SHAWNEE — Shortly after sunrise prayer, the Rev. Simeon Spitz trades his monastic habit for a T-shirt, cowboy hat and blue jeans before he slips out the doors of St. Gregory’s Abbey.
Bushes filled with berries — a sea of green speckled with ruby, violet and ebony dots — beckon the Benedictine monk this sunny morn.
By day, Spitz plucks succulent blackberries from the bushes sprawled on abbey grounds.
By night, he transforms the fruit into sweet jam.
Laughing, the monk and recently ordained priest said he didn’t earn his masters in theology degree to reap this type of harvest.
And yet, the berries that he picks so faithfully have yielded certain rewards.
Spitz’s Honey Berry Jam, so-named because it includes honey — also harvested at the abbey — is sold at the abbey and the adjacent Mabee-Gerrer Museum of Art.
The jam is a definite crowd pleaser; it has sold out in about two weeks each of the four years it has been offered.
Spitz, 30, said he initially made the jam for St. Gregory’s monastic community, but visitors sampled the fruity treat and wanted some for themselves.
They offered to give a donation in exchange for the jam and thus the monk’s annual jam sessions began.
He said he made and sold about 70 jars of jam the first year. The berry enterprise grew so much that 400 jars of jam were sold last year.
Spitz hoped to make 500 jars of jam this season.
“They (blackberries) are a project that I could do to help at the monastery to make a little revenue while I was going to school,” he said. “Plus, they are kind of fun.”
For the last few weeks, Spitz has visited the blackberry bushes he cultivates, armed with the tools of the trade — heavy gloves, a straw hat that he calls his “Atwood special” and plenty of patience.
“Patience — that’s the major ingredient because it takes patience not to pick them before they are ripe,” he said, eying the fruit.
Berries in various shades of pink, red and purple are bypassed by Spitz even though they sparkle temptingly in the sun.
Instead, the monk chooses the darkest berries he can find.
“Red berries would be tart but in a couple of days, they will be black and sweet,” he said.
And, he promised, the purple berries would turn darker still — and infinitely sweeter — by nightfall.
“Today’s purple berries are tonight’s black berries,” Spitz said as a mound of blackberries grew higher and higher in his bucket.
Though it is manual labor in the hot June sun, he said the time spent picking berries is fruitful for a monk. He’s just a few hundred yards from St. Gregory’s University’s historic Benedictine Tower, but picking the berries is a relatively quiet endeavor, offering the perfect atmosphere to commune with God in the midst of nature’s bounty.
“Tedium is actually the beauty of it because tedium allows time for prayer,” Spitz said.
He said he grew up on a farm in Canute and has found that growing the berries at the abbey has helped him experience that feeling of being connected to the land that he enjoyed as a youth.
“With so much of our world being artificial, we lose that sense of nature, that connectedness working with the soil,” he said. “If we believe that God reveals Himself in the cycle of seasons, then there’s something to be learned from that. You can’t make it rain. You can’t change the temperature outside. The berries become ripe when they become ripe. It reminds me that I’m not in control.”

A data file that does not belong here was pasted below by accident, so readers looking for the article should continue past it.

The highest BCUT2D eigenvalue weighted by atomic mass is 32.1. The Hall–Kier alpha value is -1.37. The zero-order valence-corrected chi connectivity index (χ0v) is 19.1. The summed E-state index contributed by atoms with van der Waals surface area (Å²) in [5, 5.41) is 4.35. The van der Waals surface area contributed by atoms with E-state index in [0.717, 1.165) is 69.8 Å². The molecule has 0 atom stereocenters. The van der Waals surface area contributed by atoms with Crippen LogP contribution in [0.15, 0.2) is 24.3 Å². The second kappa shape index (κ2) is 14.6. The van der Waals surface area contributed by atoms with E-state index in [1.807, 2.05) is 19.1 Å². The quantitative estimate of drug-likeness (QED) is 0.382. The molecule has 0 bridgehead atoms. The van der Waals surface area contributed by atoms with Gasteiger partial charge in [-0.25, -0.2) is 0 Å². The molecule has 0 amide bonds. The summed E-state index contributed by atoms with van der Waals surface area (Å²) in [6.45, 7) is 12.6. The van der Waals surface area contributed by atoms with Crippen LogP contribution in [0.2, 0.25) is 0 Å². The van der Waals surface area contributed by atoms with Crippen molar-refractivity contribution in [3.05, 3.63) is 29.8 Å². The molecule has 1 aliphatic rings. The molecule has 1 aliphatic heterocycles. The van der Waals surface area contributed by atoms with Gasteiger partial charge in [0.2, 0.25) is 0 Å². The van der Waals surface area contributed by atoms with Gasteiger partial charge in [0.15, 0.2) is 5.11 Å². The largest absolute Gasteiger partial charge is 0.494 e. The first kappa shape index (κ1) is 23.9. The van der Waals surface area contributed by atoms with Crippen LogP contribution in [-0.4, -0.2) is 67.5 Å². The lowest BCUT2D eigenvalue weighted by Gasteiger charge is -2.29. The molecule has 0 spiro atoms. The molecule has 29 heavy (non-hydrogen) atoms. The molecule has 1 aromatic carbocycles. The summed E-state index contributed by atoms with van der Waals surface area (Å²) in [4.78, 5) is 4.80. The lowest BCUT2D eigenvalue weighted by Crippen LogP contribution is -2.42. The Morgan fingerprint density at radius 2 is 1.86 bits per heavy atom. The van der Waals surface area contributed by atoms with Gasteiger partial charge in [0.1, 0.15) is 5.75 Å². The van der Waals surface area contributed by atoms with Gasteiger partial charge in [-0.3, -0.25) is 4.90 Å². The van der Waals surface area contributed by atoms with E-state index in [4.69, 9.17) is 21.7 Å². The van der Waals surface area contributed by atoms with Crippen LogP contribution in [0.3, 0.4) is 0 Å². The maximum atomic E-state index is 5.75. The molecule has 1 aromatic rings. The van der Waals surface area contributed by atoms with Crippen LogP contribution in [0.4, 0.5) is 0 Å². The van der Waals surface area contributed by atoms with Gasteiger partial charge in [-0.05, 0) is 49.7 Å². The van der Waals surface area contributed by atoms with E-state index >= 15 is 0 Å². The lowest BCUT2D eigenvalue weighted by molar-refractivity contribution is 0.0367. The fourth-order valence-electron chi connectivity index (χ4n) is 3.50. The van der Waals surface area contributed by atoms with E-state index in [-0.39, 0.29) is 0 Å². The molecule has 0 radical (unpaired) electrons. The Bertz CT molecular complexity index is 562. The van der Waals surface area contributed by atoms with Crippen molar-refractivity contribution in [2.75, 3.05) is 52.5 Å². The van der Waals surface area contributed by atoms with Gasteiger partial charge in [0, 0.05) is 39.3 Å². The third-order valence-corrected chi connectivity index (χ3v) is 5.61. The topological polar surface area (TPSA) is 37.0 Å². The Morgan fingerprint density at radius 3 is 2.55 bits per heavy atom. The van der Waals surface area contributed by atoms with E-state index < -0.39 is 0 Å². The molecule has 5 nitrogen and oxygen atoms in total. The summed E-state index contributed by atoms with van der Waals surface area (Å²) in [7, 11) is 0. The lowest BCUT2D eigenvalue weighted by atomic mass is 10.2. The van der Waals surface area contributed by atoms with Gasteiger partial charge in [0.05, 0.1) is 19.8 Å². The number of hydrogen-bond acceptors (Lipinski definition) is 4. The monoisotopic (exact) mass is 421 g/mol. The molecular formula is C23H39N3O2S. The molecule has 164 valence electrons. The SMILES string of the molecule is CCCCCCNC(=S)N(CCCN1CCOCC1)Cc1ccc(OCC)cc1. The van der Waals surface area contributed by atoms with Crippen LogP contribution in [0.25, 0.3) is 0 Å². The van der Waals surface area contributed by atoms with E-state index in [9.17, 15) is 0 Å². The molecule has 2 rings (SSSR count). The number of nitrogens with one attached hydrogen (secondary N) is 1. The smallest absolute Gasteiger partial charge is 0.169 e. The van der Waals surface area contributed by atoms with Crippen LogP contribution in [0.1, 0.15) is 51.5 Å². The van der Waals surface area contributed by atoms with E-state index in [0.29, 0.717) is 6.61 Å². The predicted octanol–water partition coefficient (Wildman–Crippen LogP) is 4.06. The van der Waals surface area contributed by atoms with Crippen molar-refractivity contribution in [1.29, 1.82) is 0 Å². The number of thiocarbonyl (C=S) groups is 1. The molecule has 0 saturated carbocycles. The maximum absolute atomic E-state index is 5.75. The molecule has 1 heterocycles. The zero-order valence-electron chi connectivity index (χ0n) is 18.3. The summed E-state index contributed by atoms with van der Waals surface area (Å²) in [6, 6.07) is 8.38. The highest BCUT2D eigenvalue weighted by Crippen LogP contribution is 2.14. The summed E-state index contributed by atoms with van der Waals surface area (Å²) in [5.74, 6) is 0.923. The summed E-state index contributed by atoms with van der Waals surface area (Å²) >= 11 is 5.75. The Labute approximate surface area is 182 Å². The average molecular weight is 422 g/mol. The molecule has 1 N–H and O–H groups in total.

Abbot Lawrence Stasyszen, the abbey’s spiritual leader, agreed with Spitz, saying that in many ways, physical labor and creativity provide the meeting point of spirit, mind and body. He said they help provide much-needed balance in the life of a monk.
“Monastic spirituality lends itself to attention to detail and the need to be patient in order for perfection to emerge,” he said. “While that should apply first and foremost to the monastic attitude toward spiritual growth, it flows over into a monk’s attention to the work he does.”
No one-monk operation
This blackberry-picking season, Spitz is a one-man show — but that won’t be for long.
He said he will have to summon help as early as next spring because more blackberries are being cultivated and it will be hard for him to pick them by himself.
As for the jam-making and bottling, he has had some aid over the years.
He said he came up with the idea for the jam after watching his grandmother Katie Willis make blackberry jam one day at her Grove home. Spitz said he knew he wanted to try out her recipe using the blackberries grown at the abbey.
He said he had her come to the abbey to help him with his first batch, but since then, he’s been making it by himself, sometimes into the wee hours of the morning because the process is labor intensive. Spitz said his recipe is a standard jam recipe, except for one ingredient that also comes from another hobby of his. The monk is a beekeeper and his jam recipe includes a generous helping of honey harvested from abbey’s honeybees, adding a special dose of sweetness.
Spitz said Stasyszen typically helps puts the lids on the filled jars of jam and, occasionally, the abbot can even be talked into making a blackberry cobbler.
He said other monks at the abbey often help with the labeling process as Spitz prepares the Honey Berry Jam for sale.
He said some of them tease him now and then by calling him the “berry rancher” but he knows their humor is all in fun and it doesn’t bother him.
Plus, Spitz said he knows they absolutely love eating the fruits of his labor.
St. Gregory’s Abbey blackberry jam is sold for $10 a jar at the abbey and Mabee-Gerrer Museum on the Gregory’s University campus at 1900 N MacArthur in Shawnee.
For more information, call the museum at 878-5300.
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